Scientists from DTU chemistry find new way to use molecular scaffolding

Thursday 26 Sep 19
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Sophie Beeren
Associate Professor
DTU Chemistry
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Dennis Larsen
Postdoc
DTU Chemistry

Scientists from DTU Chemistry find new way to use molecular scaffolding to manipulate enzymatic reactions, which could be used for efficient industrial processes.

Postdoc Dennis Larsen and Associate Professor Sophie Beeren from DTU Chemistry describe a new method using molecular scaffolding to manipulate enzymatic reactions in the article 'Enzyme-mediated dynamic combinatorial chemistry allows out-of-equilibrium template-directed synthesis of macrocyclic oligosaccharides'.

The article has been selected as ChemSci Pick of the Week by the Royal Society of Chemistry.

Corresponding author Sophie Beeren, describes the work as "a conceptually new way of exploiting enzymes".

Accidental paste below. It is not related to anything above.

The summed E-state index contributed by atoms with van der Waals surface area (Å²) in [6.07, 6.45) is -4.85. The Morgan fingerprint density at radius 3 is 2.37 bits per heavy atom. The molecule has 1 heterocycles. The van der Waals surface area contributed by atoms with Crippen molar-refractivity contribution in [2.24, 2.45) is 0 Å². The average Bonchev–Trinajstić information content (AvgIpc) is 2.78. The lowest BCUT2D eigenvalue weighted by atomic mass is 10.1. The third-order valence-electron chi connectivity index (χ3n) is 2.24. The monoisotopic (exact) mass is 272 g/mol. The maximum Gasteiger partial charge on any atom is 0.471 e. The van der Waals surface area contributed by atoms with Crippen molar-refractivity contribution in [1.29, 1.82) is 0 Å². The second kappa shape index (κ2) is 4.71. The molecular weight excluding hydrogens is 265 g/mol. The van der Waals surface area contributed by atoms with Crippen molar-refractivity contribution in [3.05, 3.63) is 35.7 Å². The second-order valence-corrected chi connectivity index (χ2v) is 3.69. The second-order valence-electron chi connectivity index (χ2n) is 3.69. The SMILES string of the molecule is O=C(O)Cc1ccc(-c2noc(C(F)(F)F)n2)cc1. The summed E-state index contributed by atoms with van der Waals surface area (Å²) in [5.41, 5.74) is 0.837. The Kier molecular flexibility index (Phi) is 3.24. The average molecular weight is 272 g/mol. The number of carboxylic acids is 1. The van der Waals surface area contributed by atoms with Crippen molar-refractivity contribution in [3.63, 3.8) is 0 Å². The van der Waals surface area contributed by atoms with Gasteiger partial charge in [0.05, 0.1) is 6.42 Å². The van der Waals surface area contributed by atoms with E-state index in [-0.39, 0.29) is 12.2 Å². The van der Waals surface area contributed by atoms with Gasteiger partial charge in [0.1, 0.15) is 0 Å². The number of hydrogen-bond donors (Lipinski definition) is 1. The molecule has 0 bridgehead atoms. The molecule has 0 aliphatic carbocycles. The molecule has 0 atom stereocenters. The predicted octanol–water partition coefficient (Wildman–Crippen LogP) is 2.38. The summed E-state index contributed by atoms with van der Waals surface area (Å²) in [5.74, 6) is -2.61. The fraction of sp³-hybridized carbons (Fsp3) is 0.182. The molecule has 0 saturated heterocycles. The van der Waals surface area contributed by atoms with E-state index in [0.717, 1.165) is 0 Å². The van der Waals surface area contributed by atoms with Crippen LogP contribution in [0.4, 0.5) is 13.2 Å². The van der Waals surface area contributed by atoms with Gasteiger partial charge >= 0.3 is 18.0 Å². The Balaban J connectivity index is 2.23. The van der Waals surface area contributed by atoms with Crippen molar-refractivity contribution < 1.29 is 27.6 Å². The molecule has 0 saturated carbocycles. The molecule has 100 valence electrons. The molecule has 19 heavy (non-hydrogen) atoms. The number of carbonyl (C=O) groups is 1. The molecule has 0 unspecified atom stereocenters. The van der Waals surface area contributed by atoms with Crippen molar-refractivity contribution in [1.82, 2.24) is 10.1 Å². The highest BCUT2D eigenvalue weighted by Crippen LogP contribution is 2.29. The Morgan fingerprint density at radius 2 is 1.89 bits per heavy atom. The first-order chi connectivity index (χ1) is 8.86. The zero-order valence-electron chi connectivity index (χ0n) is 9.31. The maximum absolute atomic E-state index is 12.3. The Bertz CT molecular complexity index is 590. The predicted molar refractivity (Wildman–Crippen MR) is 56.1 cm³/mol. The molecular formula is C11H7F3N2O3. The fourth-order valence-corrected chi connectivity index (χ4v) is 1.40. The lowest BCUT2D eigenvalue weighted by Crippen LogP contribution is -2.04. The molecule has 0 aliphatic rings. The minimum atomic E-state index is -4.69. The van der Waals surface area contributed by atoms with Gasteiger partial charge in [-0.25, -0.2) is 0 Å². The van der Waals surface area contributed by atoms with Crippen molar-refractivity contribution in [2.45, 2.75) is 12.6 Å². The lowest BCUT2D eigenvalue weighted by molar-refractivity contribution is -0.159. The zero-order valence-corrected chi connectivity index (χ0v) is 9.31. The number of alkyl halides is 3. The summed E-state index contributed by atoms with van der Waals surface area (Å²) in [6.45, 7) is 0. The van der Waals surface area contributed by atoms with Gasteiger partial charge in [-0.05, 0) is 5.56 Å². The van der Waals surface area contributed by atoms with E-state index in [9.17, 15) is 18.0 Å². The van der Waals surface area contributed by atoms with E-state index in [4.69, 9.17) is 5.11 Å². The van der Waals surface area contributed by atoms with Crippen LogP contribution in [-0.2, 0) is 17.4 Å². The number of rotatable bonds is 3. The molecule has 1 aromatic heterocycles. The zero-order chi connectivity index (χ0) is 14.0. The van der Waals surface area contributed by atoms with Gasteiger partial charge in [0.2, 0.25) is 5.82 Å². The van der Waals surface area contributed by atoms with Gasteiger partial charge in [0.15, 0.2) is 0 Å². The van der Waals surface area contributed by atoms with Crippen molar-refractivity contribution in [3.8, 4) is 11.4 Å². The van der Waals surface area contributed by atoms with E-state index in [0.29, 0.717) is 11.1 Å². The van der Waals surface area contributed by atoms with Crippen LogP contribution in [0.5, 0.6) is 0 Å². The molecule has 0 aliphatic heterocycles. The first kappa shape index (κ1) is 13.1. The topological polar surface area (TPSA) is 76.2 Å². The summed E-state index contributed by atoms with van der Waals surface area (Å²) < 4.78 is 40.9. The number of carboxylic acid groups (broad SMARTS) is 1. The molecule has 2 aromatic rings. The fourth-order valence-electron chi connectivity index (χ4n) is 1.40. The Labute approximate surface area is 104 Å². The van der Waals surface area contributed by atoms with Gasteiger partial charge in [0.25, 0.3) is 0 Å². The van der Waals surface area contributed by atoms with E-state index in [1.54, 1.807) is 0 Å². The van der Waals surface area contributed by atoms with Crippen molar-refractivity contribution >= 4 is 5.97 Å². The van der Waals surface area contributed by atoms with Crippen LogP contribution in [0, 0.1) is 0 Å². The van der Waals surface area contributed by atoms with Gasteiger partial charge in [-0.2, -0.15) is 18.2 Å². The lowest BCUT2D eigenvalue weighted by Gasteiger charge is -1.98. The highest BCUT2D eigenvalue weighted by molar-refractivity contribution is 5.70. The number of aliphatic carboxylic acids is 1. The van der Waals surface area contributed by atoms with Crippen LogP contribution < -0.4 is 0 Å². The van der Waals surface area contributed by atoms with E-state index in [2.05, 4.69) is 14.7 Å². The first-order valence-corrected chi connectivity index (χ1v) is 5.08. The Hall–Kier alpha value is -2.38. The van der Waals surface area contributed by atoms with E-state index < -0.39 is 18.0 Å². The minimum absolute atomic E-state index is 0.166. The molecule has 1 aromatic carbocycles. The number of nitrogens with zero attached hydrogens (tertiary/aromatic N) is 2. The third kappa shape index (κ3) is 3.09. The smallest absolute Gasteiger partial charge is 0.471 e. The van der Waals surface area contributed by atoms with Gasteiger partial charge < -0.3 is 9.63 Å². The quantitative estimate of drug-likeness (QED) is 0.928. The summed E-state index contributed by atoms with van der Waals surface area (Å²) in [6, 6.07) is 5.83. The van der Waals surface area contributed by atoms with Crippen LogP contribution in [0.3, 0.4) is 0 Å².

Using the analogy of building a Roman archway using a scaffold, where the shape of the wooden scaffold would determine the shape of the stone structure, Sophie Beeren explains how their method of templated synthesis works on a molecular scale.

Sophie Beeren says to the Royal Society of Chemistry:

"Our building blocks are sugar monomers. The scaffolding is a molecular guest, or template. We glue the building blocks together using enzyme-catalysed reactions. The shape of the template determines how the building blocks end up glued together and thus 'selects' permutation and combinations of building blocks.

Read more about the ChemSci Pick of the Week at Royal Society of Chemistry's website.

Chemistry World - a monthly chemistry news magazine - also chose to write about the research. Read about it here

  

Read the scientific article in Chemical Science: Dennis Larsen and Sophie R Beeren, Chem. Sci., 2019, Advance Article. DOI: 10.1039/C9SC03983J

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